In 2003, the European Union threw all its weight behind bio-diesel — a fuel manufactured mostly from plant seeds — as the sustainable replacement for fossil fuel. The members created the world’s largest bio-diesel industry, and now to their sorrow are discovering the truth in what has been a mantra of the Daily Impact: renewables aren’t sustainable if they’re industrial. The realization may destroy the $13 billion industry.
The idea of bio-diesel is compelling. Its raw material is grown in fields, and thus renewable; its combustion produces fewer emissions than fossil fuels — in the case of carbon, only whatever carbon they absorbed while growing, allowing the argument that the books are balanced. Since the raw materials for bio-diesel — rapeseed, sunflower seed, mustard, flax and the like — are not used for human staple foods, unlike corn-based ethanol, its manufacture does not directly contribute to human hunger by raising prices and decreasing supply. Key word in the previous sentence: “directly.”
A number of recent studies, commissioned by the European Commission and held as state secrets by them (they leaked, of course), have revealed the Achilles’ Heel of the industry. Its name is ILUC — or indirect land-use change. Industrial-strength bio-diesel production requires, and makes profitable, the planting of so much land to its feedstocks, that two unintended consequences ensue: the land is taken out of the production of foodstuff, thus indirectly contributing to hunger; and marginal lands are converted to its purpose, often by the burning down of forests.
According to one of seven reports delivered to the industry and/or the European Commission in the past two years (four of which have been leaked to Reuters), “The land use change effects make nearly half of the expected gains of shifting from fossil fuels to renewable bio-fuels disappear.” The Commission is reportedly considering measures to mitigate these unwanted effects, and doing so, according to one of the reports, “would have significant implications for the existing EU bio-diesel industry. The viability of existing investments could be affected in the long run, as the availability of conventional bio-diesel feedstocks would be extremely reduced.”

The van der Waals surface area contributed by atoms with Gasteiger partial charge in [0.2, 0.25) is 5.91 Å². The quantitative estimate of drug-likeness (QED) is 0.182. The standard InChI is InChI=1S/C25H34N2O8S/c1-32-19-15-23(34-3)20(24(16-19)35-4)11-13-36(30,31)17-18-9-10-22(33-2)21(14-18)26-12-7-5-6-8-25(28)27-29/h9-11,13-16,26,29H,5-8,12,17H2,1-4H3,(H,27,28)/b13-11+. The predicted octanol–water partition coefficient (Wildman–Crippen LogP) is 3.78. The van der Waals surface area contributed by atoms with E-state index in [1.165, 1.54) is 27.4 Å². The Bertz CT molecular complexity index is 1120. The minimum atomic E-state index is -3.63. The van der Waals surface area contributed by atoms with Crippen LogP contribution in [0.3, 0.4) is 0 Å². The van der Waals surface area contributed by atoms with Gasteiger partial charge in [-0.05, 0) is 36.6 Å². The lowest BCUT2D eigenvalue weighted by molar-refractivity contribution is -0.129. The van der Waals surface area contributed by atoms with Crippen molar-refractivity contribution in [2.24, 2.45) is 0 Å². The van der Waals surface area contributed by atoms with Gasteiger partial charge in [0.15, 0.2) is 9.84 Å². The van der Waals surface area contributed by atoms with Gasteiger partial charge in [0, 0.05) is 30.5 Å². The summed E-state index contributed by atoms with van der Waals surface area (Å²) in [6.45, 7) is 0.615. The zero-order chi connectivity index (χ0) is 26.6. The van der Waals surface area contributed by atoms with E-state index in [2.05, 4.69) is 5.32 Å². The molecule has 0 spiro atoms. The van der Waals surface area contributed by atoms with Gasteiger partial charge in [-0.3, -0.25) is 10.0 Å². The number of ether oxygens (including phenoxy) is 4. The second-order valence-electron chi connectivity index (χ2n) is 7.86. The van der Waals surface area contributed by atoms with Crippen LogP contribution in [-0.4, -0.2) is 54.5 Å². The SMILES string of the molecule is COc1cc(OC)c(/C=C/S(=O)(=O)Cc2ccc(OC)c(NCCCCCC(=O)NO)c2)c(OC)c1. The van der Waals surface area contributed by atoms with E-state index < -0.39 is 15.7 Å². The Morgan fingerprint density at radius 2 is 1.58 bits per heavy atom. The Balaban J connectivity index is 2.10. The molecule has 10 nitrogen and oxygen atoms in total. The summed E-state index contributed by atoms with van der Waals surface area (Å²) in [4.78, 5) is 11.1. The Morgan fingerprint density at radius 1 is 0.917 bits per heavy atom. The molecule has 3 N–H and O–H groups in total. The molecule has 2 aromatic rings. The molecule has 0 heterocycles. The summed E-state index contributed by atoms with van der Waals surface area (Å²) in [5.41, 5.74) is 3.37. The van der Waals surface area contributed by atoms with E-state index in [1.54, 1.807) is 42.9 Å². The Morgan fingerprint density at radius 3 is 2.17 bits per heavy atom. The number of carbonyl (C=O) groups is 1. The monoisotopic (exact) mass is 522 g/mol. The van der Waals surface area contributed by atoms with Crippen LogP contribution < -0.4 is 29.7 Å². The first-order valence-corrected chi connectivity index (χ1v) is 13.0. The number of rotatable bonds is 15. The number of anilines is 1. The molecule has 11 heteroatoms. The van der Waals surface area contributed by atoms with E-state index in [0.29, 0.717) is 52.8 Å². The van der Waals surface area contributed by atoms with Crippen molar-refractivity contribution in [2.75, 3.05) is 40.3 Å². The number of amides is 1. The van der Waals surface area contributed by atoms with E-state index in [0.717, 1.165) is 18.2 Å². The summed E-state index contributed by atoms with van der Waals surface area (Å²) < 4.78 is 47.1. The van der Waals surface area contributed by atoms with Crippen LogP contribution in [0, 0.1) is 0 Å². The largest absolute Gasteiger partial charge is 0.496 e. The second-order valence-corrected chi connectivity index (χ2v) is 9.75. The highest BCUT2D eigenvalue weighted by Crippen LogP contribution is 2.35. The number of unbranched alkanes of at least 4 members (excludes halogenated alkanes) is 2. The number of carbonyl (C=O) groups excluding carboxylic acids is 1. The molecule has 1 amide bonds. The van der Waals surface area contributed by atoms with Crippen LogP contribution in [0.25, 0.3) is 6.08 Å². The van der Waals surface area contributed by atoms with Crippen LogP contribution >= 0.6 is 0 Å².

None of these problems arise, of course, if bio-diesel is selected as an energy source for a diversified, sustainable farm or community. Intelligent allocation of soil and water resources could easily balance demands for food and energy among the resources at hand. The equation will work differently in different places, but it can work.
What does not work, and cannot work in the long run, is industrialization. The relentless search for economies of scale create equally large long-term risks, as bio-diesel has just demonstrated yet again. And as it is, the industry never came close to its own ambition of replacing fossil fuels, it managed to create an additive. All bio-fuels, including ethanol, managed to provide less than two per cent of the world’s transport fuel in 2008.
Which is not to say that bio-fuel could not provide 100% of the transport fuel for the above-mentioned diversified, sustainable farm or community, without doing environmental harm or reducing food supplies. It’s only when it gets industrial that it’s not sustainable.